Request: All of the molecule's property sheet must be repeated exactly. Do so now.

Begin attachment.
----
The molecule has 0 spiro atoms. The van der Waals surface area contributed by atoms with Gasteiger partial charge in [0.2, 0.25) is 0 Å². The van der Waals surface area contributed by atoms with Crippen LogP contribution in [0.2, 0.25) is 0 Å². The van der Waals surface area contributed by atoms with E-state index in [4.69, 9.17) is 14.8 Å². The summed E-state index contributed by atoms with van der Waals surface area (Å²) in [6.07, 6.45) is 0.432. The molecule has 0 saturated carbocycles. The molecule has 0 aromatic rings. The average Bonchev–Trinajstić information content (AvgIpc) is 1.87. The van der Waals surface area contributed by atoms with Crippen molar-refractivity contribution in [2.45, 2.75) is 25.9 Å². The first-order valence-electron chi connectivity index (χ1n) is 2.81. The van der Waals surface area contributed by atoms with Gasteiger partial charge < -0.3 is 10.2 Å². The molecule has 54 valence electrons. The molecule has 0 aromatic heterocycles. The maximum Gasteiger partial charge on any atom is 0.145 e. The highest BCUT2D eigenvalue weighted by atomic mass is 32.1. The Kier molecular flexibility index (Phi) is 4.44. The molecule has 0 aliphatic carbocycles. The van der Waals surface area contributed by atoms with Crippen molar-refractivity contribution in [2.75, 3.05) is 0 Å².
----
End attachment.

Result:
The molecule has 0 spiro atoms. The van der Waals surface area contributed by atoms with Gasteiger partial charge in [0.2, 0.25) is 0 Å². The van der Waals surface area contributed by atoms with Crippen LogP contribution in [0.2, 0.25) is 0 Å². The van der Waals surface area contributed by atoms with E-state index in [4.69, 9.17) is 14.8 Å². The summed E-state index contributed by atoms with van der Waals surface area (Å²) in [6.07, 6.45) is 0.432. The molecule has 0 saturated carbocycles. The molecule has 0 aromatic rings. The average Bonchev–Trinajstić information content (AvgIpc) is 1.87. The van der Waals surface area contributed by atoms with Crippen molar-refractivity contribution in [2.45, 2.75) is 25.9 Å². The first-order valence-electron chi connectivity index (χ1n) is 2.81. The van der Waals surface area contributed by atoms with Gasteiger partial charge < -0.3 is 10.2 Å². The molecule has 54 valence electrons. The molecule has 0 aromatic heterocycles. The maximum Gasteiger partial charge on any atom is 0.145 e. The highest BCUT2D eigenvalue weighted by atomic mass is 32.1. The Kier molecular flexibility index (Phi) is 4.44. The molecule has 0 aliphatic carbocycles. The van der Waals surface area contributed by atoms with Crippen molar-refractivity contribution in [2.75, 3.05) is 0 Å².